The computation is done in sequence, starting with g_x, then computing g_u, and lastly g_\sigma. Note that the first-order approximation entails solving a matrix polynomial equation instead of a linear one (as in higher orders) for which several algorithms exist in the literature (under the keyword solving rational expectations models). Also, at first-order only the first moment of future shocks enters the equations, which is assumed to be zero.

Recovering g_{x}

The coefficients of g_{x} are retrieved from
{[z_{x}]}_{\alpha_1} = \begin{bmatrix} {[I]}_{\alpha_1}\\ [g_{x}]_{\alpha_1}\\ {[g^{**}_{x}]}_{\rho_1}{[g^{*}_{x}]}^{\rho_1}_{\alpha_1}\\ 0 \end{bmatrix}
{[F_{x}]}^i_{\alpha_1} = {[f_{z}]}^i_{\gamma_1} {[z_{x}]}^{\gamma_1}_{\alpha_1} = {[f_{y_{-}^*}]}^i_{\alpha_1} + {[f_{y_0}]}^i_{\rho^0_1} {[g_{x}]}^{\rho^0_1}_{\alpha_1} + {[f_{y_{+}^{**}}]}^i_{\rho^{+}_1} {[g^{**}_{x}]}^{\rho^{+}_1}_{\rho_1} {[g^{*}_{x}]}^{\rho_1}_{\alpha_1} = 0
Tensor unfolding yields the corresponding matrix representation:
z_{x} = \begin{pmatrix} I\\ g_{x}\\ g^{**}_{x} g^{*}_{x}\\ 0 \end{pmatrix}
F_{x} = f_{x} z_{x} = f_{y_{-}^*} + f_{y_0} g_{x} + f_{y_{+}^{**}} g^{**}_{x} g^{*}_{x} = A g_{x} + f_{y_{-}^*} = 0
A = f_{y_0} + \begin{pmatrix} \underbrace{0}_{n\times n_{static}} &\vdots& \underbrace{f_{y^{**}_{+}} \cdot g^{**}_{x}}_{n \times n_{spred}} &\vdots& \underbrace{0}_{n\times n_{frwd}} \end{pmatrix} is the important perturbation matrix.

Solving this system boils down to finding a solution to linearized rational expectations models, for which several algorithms have been proposed. The main idea is to first transform the system such that static endogenous variables no longer appear via a QR decomposition of the submatrix of f_{y_0} corresponding to columns for static endogenous variables, as derivatives with respect to static variables only appear in f_{y_{0}} and g_{y^*}. Then the core of the algorithm boils down to a generalized Schur decomposition (also known as the QZ decomposition) and a specific reordering such that stable generalized eigenvalues come first. After imposing two conditions: first, a squareness condition (the so-called Blanchard and Kahn (1980) order condition) and, second, a non-singularity condition (the so-called Blanchard and Kahn (1980 rank condition), we are able to find a stable and unique solution for the coefficients in g_x that correspond to predetermined, mixed and forward variables. Undoing the QR decomposition yields an invertible linear system to retrieve the coefficients corresponding to static variables. Experience shows that this algorithm is more generic and more efficient, especially for large models, than other algorithms proposed in the literature.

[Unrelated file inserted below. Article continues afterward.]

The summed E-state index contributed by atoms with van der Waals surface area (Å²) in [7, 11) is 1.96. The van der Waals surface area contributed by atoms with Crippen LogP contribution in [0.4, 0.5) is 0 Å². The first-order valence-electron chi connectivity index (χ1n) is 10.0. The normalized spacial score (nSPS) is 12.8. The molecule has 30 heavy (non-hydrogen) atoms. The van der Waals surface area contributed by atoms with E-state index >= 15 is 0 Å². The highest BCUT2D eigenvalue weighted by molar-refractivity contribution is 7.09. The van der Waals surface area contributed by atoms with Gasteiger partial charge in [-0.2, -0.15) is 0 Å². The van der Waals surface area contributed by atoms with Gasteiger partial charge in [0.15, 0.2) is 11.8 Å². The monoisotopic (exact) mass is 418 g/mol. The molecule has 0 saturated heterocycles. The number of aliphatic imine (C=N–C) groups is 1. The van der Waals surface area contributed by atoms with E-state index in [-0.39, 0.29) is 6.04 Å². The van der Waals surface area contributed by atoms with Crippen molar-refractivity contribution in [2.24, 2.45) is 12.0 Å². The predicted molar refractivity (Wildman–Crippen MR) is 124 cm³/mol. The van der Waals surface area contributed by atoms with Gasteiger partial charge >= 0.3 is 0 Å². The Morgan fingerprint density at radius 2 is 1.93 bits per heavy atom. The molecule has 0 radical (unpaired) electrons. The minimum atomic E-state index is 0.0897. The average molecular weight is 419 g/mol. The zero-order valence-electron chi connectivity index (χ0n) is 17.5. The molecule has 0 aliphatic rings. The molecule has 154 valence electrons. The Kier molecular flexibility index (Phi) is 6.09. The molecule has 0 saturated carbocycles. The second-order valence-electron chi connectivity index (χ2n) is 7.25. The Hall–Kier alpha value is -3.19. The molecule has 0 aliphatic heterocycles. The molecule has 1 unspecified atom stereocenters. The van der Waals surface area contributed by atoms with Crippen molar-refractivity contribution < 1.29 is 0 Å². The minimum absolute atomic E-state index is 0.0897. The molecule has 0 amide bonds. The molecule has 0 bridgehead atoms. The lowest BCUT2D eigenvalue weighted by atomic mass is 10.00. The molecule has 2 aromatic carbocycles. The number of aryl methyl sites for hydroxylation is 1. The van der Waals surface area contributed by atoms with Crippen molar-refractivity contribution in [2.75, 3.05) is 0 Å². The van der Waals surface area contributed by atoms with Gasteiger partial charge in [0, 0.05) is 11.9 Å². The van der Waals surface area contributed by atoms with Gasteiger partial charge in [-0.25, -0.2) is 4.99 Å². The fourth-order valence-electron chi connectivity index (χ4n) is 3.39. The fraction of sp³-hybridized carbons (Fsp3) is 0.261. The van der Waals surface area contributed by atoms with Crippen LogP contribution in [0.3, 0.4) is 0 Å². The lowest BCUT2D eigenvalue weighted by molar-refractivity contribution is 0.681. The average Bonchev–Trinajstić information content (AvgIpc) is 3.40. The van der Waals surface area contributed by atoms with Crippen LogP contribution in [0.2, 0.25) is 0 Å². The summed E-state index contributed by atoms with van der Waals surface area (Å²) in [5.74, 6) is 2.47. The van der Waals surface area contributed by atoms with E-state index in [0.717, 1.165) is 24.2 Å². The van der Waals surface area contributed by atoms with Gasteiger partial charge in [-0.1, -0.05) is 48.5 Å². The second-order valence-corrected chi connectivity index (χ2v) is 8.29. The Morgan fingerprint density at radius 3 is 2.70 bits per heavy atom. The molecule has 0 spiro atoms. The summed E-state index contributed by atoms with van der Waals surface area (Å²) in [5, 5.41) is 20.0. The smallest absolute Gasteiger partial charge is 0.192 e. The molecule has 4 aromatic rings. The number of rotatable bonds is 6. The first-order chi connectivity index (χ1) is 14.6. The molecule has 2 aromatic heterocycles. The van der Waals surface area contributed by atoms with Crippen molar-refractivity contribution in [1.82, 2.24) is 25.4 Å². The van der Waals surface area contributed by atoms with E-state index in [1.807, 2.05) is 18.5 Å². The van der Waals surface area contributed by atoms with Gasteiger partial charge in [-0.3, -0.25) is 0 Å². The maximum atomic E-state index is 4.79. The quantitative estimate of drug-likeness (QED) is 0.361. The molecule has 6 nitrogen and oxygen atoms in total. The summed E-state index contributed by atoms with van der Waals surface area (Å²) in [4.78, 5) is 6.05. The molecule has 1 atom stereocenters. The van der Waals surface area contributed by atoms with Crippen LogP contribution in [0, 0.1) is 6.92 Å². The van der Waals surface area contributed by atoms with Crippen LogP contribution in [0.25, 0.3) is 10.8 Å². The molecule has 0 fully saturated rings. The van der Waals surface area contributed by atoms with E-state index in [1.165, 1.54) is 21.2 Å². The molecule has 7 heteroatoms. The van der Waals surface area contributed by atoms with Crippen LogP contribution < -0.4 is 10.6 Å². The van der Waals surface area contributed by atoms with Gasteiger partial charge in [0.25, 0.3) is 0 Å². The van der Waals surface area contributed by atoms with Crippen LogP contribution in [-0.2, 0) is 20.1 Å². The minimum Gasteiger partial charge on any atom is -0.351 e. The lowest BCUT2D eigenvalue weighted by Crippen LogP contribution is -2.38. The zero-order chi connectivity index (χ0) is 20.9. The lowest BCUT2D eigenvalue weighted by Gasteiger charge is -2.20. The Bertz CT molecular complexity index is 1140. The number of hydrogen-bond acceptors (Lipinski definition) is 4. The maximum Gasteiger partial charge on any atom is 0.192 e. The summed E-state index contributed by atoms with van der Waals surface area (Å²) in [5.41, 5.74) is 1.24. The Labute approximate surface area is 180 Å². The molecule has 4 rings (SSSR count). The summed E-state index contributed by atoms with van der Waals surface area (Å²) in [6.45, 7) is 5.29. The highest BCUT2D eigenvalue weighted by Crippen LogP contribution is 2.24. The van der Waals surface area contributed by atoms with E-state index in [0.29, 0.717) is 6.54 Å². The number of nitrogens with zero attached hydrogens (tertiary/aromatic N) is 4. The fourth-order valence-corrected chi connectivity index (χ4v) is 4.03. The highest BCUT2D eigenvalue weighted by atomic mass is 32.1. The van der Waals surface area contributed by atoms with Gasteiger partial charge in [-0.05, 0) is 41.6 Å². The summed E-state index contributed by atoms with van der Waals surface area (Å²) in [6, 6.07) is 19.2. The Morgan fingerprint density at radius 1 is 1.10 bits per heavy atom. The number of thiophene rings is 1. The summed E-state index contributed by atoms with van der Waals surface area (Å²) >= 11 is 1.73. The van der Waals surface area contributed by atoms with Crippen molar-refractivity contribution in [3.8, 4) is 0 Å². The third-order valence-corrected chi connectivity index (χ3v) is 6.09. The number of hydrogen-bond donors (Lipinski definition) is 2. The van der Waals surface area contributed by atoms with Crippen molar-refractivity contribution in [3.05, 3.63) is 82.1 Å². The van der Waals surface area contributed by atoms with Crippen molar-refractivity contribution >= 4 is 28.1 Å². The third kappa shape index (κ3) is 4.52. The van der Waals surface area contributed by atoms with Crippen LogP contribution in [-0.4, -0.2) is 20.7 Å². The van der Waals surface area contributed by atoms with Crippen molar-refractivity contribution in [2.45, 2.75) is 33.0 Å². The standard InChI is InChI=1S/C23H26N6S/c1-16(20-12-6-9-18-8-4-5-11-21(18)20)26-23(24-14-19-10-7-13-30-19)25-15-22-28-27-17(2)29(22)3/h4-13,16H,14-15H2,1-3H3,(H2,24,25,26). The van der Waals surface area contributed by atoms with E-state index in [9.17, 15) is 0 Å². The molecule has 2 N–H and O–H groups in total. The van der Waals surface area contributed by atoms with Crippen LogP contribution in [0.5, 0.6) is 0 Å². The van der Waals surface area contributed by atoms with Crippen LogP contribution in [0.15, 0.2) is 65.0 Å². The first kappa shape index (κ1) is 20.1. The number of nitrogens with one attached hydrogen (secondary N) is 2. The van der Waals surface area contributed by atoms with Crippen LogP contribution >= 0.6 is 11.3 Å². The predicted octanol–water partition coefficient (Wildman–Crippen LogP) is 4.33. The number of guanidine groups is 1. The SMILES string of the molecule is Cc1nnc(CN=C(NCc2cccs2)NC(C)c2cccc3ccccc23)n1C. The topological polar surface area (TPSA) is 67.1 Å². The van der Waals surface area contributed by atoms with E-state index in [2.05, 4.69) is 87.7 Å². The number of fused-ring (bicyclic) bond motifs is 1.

Recovering g_{u}

The coefficients of g_{u} are retrieved from
{[z_{u}]}_{\beta_1} = \begin{bmatrix} 0\\ [g_{u}]_{\beta_1}\\ {[g^{**}_{x}]}_{\delta_1}{[g^{*}_{u}]}^{\delta_1}_{\beta_1}\\ {[I]}_{\beta_1} \end{bmatrix}
{[F_{u}]}^i_{\beta_1} = {[f_{z}]}^i_{\gamma_1} {[z_{u}]}^{\gamma_1}_{\beta_1} = {[f_{y_0}]}^i_{\rho^0_1} {[g_{u}]}^{\rho^0_1}_{\beta_1} + {[f_{y_{+}^{**}}]}^i_{\rho^{+}_1} {[g^{**}_{x}]}^{\rho^{+}_1}_{\rho_1} {[g^{*}_{u}]}^{\rho_1}_{\beta_1} + {[f_{u}]}^i_{\beta_1}= 0
Tensor unfolding yields the corresponding matrix system:
z_{u} = \begin{pmatrix} 0\\ g_{u}\\ g^{**}_{x} \cdot g^{*}_{u}\\ I \end{pmatrix}
F_{u} = f_{z} z_{u} = f_{y_0} g_{u} + f_{y_{+}^{**}} g^{**}_{x} g^{*}_{u} + f_{u}= A g_u + f_u = 0
As we already computed g_x, and hence A, taking the inverse of A yields g_u.

Recovering g_{\sigma}

The coefficients of g_{\sigma} are retrieved from
{[z_{\sigma}]} = \begin{bmatrix} 0\\ {[g_{\sigma}]}\\ {[g^{**}_{x}]}_{\rho_1} {[g^{*}_{\sigma}]}^{\rho_1} + {[g^{**}_{\sigma}]}\\ 0 \end{bmatrix}
{[F_{\sigma}]}^i = {[f_{z}]}^i_{\gamma_1} {[z_{\sigma}]}^{\gamma_1} = {[f_{y_0}]}^i_{\rho^0_1} {[g_{\sigma}]}^{\rho^0_1} + {[f_{y_{+}^{**}}]}^i_{\rho^{+}_1} {[g^{**}_{x}]}^{\rho^{+}_1}_{\rho_1} {[g^{*}_{\sigma}]}^{\rho_1} + {[f_{y_{+}^{**}}]}^i_{\rho^{+}_1} {[g^{**}_{\sigma}]}^{\rho^{+}_1} = 0
Tensor unfolding yields the corresponding matrix system:
z_{\sigma} = \begin{pmatrix} 0\\ g_{\sigma}\\ g^{**}_{x} g^{*}_{\sigma} + g^{**}_{\sigma} \\ 0 \end{pmatrix}
F_{\sigma} = f_{z} z_{\sigma} = f_{y_0} g_{\sigma} + f_{y_{+}^{**}} g^{**}_{x} g^{*}_{\sigma} + f_{y_{+}^{**}} g^{**}_{\sigma} = S g_{\sigma} = 0
S = A + \begin{pmatrix} \underbrace{0}_{n \times n_{static}}&\vdots & \underbrace{0}_{n \times n_{pred}} & \vdots & \underbrace{f_{y^{**}_{+}}}_{n \times n_{sfwrd}} \end{pmatrix}

As we already computed g_x, and hence S, taking the inverse of S yields
g_\sigma = 0

This is a manifestation of the certainty equivalence property of the first order approximation. Even though agents take the effect of future shocks into account when optimizing, in a linearization to the first-order the policy rules and transition equations do not depend on the size of the structural shocks. In this sense future uncertainty does not matter.

I did not understand anything from your notation.

No problem :wink:
Just have a look into the Villemot paper then. He uses a + superscript when I used ** and a - superscript when I used *.